Emily Chamlee-Wright and Virgil Henry Storr (Eds.), The political economy of Hurricane Katrina and community rebound

Emily Chamlee-Wright and Virgil Henry Storr (Eds.), The political economy of Hurricane Katrina... Rev Austrian Econ (2014) 27:215–219 DOI 10.1007/s11138-014-0270-z Emily Chamlee-Wright and Virgil Henry Storr (Eds.), The political economy of Hurricane Katrina and community rebound Cheltenham, U.K.: Edward Elgar Publishing, 2010. vi + 272 Pages. £72.00 (hardcover) Laura E. Grube Published online: 2 April 2014 Springer Science+Business Media New York 2014 Emily Chamlee-Wright and Virgil Henry Storr have contributed numerous papers on disaster response and recovery, relying on over 300 in-depth interviews conducted following Hurricane Katrina. Their edited book, The Political Economy of Hurricane Katrina and Community Rebound, is a collection of many of the key insights that came from the Mercatus Center Gulf Coast Recovery Project. Hurricane Katrina was one of the worst natural disasters in US history, with approximately 1,000 recorded deaths in Louisiana alone and an estimated $135 billion in damages. From this terrible event, researchers sought to better understand how individuals and communities recover. Specifically, the Mercatus Center Gulf Coast Recovery Project asked, “what affords societies the ability to respond to and recover from catastrophic disaster, and what forces undermine that capacity?” The research findings suggest that what makes for successful communities during mundane times also contributes to successful recovery. In fact, the post-disaster recovery scenario places http://www.deepdyve.com/assets/images/DeepDyve-Logo-lg.png The Review of Austrian Economics Springer Journals

Emily Chamlee-Wright and Virgil Henry Storr (Eds.), The political economy of Hurricane Katrina and community rebound

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Publisher
Springer US
Copyright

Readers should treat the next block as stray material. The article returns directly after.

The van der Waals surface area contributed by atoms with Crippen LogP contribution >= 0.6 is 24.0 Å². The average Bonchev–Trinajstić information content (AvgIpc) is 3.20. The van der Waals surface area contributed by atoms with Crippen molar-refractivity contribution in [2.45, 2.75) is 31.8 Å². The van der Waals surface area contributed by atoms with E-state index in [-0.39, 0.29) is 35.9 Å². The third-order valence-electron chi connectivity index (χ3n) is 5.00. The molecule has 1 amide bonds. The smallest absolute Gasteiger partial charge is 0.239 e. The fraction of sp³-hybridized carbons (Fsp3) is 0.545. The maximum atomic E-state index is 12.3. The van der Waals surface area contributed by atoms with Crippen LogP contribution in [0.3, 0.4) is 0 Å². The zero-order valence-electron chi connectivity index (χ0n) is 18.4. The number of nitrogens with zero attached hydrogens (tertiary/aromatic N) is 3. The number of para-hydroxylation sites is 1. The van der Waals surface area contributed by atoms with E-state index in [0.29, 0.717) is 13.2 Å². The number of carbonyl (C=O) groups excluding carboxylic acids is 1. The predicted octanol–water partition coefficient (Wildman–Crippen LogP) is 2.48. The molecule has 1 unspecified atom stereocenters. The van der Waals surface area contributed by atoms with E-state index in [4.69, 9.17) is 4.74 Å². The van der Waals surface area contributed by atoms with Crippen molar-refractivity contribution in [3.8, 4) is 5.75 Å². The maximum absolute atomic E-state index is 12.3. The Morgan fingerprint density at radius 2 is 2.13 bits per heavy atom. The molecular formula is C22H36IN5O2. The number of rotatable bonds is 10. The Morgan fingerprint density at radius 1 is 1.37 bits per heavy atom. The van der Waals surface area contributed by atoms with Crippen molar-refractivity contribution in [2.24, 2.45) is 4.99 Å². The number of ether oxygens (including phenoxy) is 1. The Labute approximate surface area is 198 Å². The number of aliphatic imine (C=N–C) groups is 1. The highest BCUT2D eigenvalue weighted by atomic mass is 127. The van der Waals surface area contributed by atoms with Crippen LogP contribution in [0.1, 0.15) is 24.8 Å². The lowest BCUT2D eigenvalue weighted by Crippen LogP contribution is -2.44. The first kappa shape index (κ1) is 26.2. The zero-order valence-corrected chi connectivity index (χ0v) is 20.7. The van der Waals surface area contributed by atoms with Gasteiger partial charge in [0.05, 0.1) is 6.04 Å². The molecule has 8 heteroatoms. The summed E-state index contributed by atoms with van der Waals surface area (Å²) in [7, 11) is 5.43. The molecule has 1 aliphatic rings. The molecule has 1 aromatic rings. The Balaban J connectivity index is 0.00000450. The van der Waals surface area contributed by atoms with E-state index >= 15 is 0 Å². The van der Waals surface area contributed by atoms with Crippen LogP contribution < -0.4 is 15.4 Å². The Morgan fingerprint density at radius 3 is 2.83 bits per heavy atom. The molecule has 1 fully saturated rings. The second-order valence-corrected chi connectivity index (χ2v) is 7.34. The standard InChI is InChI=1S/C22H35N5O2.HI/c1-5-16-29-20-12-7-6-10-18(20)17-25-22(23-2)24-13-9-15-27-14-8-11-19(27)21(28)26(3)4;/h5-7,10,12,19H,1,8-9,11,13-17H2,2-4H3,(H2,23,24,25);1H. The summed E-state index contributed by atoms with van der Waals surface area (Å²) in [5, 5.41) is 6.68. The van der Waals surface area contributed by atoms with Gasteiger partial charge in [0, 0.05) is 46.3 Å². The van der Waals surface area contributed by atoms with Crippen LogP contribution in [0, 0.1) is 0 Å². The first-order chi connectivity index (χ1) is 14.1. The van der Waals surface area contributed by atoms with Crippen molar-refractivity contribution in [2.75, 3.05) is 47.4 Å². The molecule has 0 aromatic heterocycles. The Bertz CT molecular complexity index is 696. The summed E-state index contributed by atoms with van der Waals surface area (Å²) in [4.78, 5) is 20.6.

Copyright © 2014 by Springer Science+Business Media New York
Subject
Economics / Management Science; Public Finance & Economics; Political Science, general; Methodology and the History of Economic Thought
ISSN
0889-3047
eISSN
1573-7128
D.O.I.
10.1007/s11138-014-0270-z
Publisher site
See Article on Publisher Site

Abstract

Rev Austrian Econ (2014) 27:215–219 DOI 10.1007/s11138-014-0270-z Emily Chamlee-Wright and Virgil Henry Storr (Eds.), The political economy of Hurricane Katrina and community rebound Cheltenham, U.K.: Edward Elgar Publishing, 2010. vi + 272 Pages. £72.00 (hardcover) Laura E. Grube Published online: 2 April 2014 Springer Science+Business Media New York 2014 Emily Chamlee-Wright and Virgil Henry Storr have contributed numerous papers on disaster response and recovery, relying on over 300 in-depth interviews conducted following Hurricane Katrina. Their edited book, The Political Economy of Hurricane Katrina and Community Rebound, is a collection of many of the key insights that came from the Mercatus Center Gulf Coast Recovery Project. Hurricane Katrina was one of the worst natural disasters in US history, with approximately 1,000 recorded deaths in Louisiana alone and an estimated $135 billion in damages. From this terrible event, researchers sought to better understand how individuals and communities recover. Specifically, the Mercatus Center Gulf Coast Recovery Project asked, “what affords societies the ability to respond to and recover from catastrophic disaster, and what forces undermine that capacity?” The research findings suggest that what makes for successful communities during mundane times also contributes to successful recovery. In fact, the post-disaster recovery scenario places

Journal

The Review of Austrian EconomicsSpringer Journals

Published: Apr 2, 2014

References

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